bonk

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bonk

1. To hit or strike someone or oneself on the head. A: "How you'd get that knot on your head, John?" B: "Oh, I bonked it on the door a few days ago." I can't believe that ball bonked Mom right on the head! I guess this is why we're not supposed to play ball in the house.
2. To hit or strike someone or something. I must have bonked my arm at some point—look at that bruise!
3. vulgar slang To have sex. I heard that Katie and Brad bonked last night after leaving the bar together.

bonk

(bɔŋk)
1. tv. to strike one’s head. He bonked his head on the shelf.
2. tv. to strike someone on the head. I bonked John on the head.
3. tv. & in. to copulate [with] someone. (Usually objectionable.) She bonked him all night. At least that’s what he said.
References in periodicals archive ?
The significance of Jonathan Bonk's academic career and scholarship has not been limited to his own direct literary output, which is well known and widely respected.
Jonathan Bonk's doctoral dissertation, "The Theory and Practice of Missionary Identification, 1860-1920," was published in 1989 by Edwin Mellen Press.
The presentations and responses were published simultaneously in Korean and English editions, edited by Bonk, under the title Accountability in Missions: Korean and Global Case Studies (2011).
The book Family Accountability in Missions: Korean and Western Case Studies, again in Korean and English editions and edited by Bonk, appeared in 2013.
Possessed of an agile mind, wide-ranging interests, and a ready wit; an avid reader able to converse on a wide range of topics; personally disciplined, engaged, and able to generate enthusiasm for projects he espouses, Jonathan Bonk has shown himself to be a natural leader, but one who takes the job of leading seriously and works at fulfilling the role well.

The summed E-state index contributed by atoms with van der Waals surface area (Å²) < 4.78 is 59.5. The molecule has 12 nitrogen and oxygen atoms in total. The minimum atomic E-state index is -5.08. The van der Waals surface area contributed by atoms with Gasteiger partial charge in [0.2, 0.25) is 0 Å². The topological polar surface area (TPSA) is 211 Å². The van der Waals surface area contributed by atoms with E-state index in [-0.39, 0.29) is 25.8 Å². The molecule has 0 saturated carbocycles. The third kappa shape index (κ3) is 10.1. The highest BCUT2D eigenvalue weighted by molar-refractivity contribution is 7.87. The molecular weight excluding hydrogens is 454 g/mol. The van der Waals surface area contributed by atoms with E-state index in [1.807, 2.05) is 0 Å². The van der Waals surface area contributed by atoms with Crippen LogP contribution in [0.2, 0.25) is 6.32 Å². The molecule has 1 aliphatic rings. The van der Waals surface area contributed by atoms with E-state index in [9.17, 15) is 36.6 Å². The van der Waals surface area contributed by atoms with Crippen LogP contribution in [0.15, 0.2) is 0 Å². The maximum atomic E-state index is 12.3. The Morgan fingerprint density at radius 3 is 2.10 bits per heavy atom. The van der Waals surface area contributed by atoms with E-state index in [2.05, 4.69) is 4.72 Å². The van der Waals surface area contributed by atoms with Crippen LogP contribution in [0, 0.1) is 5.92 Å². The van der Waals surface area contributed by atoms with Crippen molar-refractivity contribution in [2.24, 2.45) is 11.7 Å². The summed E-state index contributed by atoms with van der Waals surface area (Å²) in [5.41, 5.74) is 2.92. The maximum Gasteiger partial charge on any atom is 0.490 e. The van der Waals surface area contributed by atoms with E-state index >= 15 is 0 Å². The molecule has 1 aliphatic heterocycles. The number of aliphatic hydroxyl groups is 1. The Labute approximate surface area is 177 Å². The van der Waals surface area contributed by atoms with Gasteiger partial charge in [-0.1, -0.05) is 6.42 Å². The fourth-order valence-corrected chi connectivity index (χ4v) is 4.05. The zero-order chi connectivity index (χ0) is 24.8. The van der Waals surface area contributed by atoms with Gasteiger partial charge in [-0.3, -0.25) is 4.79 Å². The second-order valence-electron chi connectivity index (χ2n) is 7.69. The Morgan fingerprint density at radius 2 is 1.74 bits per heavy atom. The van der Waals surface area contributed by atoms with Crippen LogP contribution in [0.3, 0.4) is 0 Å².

To Jon Bonk, mission does not wear just one face; it is multifaceted and calls for the development of thoughtful, informed, and robust frameworks for theological and missiological thought and for missional practice.
"Bonk played a major part in their great success over many years.
Watching Jonathan Bonk's life encouraged me to believe in the possibility of making intergenerational and intercultural connections.
Bonk at the Yale-Edinburgh Group on the History of the Missionary Movement and World Christianity in Edinburgh in the late 1990s, I knew it was more than a casual acquaintance.
Jonathan Bonk did not hesitate to support our initiative, which encouraged missionaries and scholars to come together to talk about issues related to mission studies.
This is a mystery, and it is profoundly embodied in the lives and work of Jonathan and Jean Bonk. This was my epiphany at OMSC, and it has dominated my research projects, writing, speeches, and perceptions of the world.
I call Jonathan Bonk Asiwaju--front-runner and natural leader.